First, I would probably reject the division between hard and soft science, and replace it with a spectrum. Some fields of science are more falsifiable than others. Many of the fields that some may classify as soft science, such as history and psychology, involved empirical hypothesis testing and some fields that are typically classified as hard science, such as physics, contain models, such as string theory that cannot yet perform empirical hypothesis testing between the many versions of string theory. I therefore question the utility and accuracy of the hard vs. soft science dichotomy.

      I am probably myself guilty of this confusion. When I wrote that “it is considered a hard science”, it was not my intention to invoke the hard vs. soft science dichotomy (although I see how such an interpretation is possible after re-reading it), but to argue that Praxgirl seems to put her praxeology in the same area as serious science. So I should probably have used the word “serious” than “hard”. Sorry about that.

      However, I notice what I think is a contradiction in what you have written. You argue that economics is a soft science and therefore unfalsifiable. Then you argue that Reagonomics failed because it did not account for outsources. This would lead me to conclude that Reagonomics as that model was at the time, was falsified. So, which is it. Is economy “entirely unfalsifiable” or is “Reagonomics” a falsified economic model?

      You claim that libertarians think that every man is rational. This is not my experience. Rather, the claim is that every person has the capacity to be rational, although not necessarily always.

      I would probably completely separate behaviorism from behavioral economy, in terms of not only history, but methodology, theoretical emphasis and major conclusions. Obviously, behavioral economy leans heavily on the cognitive revolution.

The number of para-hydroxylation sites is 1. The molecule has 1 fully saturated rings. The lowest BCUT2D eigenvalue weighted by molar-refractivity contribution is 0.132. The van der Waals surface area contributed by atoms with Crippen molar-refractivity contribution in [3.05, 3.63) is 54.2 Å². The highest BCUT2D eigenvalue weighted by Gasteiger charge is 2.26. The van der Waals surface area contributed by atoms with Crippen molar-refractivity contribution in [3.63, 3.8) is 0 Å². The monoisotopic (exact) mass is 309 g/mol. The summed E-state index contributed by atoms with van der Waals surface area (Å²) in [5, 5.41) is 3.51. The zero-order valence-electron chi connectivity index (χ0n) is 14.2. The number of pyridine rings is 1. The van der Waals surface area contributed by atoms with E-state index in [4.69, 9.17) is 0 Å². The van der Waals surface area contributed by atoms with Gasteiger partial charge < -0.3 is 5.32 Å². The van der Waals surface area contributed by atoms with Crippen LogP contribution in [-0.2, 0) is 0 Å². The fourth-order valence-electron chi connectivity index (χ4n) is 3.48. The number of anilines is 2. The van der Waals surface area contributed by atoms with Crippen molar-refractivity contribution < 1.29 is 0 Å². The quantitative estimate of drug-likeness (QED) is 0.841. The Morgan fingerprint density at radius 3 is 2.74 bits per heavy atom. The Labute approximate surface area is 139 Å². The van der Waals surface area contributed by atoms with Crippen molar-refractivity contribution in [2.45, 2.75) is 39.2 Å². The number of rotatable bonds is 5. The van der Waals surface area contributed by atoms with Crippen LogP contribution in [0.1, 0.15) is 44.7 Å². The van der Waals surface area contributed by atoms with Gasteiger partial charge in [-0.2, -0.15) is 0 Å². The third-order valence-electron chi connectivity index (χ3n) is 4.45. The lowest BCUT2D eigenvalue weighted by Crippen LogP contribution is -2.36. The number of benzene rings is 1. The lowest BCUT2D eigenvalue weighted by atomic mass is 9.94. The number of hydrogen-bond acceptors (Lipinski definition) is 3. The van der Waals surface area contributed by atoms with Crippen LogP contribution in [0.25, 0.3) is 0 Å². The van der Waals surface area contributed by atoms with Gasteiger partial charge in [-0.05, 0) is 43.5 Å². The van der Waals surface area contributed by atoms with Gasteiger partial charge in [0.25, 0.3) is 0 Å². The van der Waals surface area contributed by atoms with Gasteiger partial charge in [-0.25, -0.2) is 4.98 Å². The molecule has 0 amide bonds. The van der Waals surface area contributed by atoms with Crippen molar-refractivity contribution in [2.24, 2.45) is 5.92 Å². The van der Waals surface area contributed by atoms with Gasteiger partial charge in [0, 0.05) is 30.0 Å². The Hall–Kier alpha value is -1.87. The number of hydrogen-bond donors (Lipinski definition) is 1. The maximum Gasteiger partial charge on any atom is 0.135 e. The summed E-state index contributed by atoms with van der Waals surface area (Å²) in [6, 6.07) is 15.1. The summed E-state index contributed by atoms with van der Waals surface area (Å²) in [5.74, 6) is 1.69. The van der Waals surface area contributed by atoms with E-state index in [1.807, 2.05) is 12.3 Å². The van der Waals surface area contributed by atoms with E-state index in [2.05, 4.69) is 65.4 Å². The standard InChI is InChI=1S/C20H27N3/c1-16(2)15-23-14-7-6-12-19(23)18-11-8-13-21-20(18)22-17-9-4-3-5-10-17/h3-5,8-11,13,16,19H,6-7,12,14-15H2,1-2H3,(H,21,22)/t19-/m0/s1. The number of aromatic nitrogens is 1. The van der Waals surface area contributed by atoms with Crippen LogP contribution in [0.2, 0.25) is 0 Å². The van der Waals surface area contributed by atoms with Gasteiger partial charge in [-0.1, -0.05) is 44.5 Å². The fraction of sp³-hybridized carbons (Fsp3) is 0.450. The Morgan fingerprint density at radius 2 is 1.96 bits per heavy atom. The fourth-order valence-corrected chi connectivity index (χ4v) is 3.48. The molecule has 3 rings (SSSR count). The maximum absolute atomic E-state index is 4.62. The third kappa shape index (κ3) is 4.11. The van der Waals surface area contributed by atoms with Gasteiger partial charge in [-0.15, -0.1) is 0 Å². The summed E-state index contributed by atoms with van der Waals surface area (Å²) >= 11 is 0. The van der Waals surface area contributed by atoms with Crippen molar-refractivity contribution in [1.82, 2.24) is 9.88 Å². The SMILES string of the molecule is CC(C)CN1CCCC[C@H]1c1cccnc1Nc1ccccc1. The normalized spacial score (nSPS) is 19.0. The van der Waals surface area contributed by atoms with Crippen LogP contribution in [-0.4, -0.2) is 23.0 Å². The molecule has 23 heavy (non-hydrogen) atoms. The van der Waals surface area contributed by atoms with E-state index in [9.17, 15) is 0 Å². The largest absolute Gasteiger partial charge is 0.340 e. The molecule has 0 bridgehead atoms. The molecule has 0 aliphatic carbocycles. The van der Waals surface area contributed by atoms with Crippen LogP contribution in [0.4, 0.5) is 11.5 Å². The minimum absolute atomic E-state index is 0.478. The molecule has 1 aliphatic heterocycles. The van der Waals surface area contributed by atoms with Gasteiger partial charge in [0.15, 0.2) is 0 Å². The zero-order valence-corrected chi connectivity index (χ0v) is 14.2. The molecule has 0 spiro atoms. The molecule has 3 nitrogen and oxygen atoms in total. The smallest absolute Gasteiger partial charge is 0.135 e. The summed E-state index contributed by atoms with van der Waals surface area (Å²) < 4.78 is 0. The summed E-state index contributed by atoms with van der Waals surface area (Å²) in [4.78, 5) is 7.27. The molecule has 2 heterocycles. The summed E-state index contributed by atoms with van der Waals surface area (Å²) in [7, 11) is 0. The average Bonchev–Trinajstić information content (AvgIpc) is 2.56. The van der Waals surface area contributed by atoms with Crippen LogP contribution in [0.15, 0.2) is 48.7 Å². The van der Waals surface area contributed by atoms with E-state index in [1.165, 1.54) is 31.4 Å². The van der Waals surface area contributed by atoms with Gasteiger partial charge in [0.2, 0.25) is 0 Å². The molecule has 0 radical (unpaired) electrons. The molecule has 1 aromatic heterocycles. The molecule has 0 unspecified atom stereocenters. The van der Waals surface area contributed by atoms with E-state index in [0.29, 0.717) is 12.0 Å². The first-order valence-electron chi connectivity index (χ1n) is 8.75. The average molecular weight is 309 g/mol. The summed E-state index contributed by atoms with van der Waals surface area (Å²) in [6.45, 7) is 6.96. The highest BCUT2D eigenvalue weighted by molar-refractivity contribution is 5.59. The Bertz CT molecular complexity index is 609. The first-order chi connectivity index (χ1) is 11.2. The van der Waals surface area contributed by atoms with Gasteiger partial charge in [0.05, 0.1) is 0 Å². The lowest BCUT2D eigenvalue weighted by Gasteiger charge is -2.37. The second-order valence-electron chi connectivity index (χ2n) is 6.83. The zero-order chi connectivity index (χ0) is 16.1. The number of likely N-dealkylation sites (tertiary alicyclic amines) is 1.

Although I have not put forward a criteria for judging things as science or non-science, I have discussed concepts like falsifiability, testability and drawing conclusions from observations. These criteria do not exclude medicine, evolution, economics, cognitive linguistics or mathematics (particularly embodied mind theories).

      Irrational behavior is actually quite well-spread. Look at creationism, government policies that lack evidential or rational support, alternative medicine etc.

      There is no rational/empirical dichotomy and it is possible to study brain and behavior to find out reasons for acting. On the level of the brain, the only difference between “how” and “why” is conceptual. “How” is about brain activity, “why” about cognitive motivations. The latter is not immune to scientific investigations. The existence and success of cognitive psychology shows this quite nicely, I think.

      Now, I have two criticisms to offer to your rebuke. Firstly, you started it off saying that you will “exclusively stick with priori arguments” — that automatically means you will not bring up empiricism. Or to put it another way, you’re not being rational, your arguments are not apriori.

      That is not what I said. What I wrote was the following:

      I will show why many of these falter even if we exclusively stick with priori arguments, the problem with anti-empiricism and discuss additional limitations of Praxgirl’s positions.

      What this means is that I think that many of Praxgirl’s arguments fail (such as her defense of the action axiom) because of internal logical flaws, even if we do not bring in empirical data. I never said that I would exclusively stick with [a] priori arguments.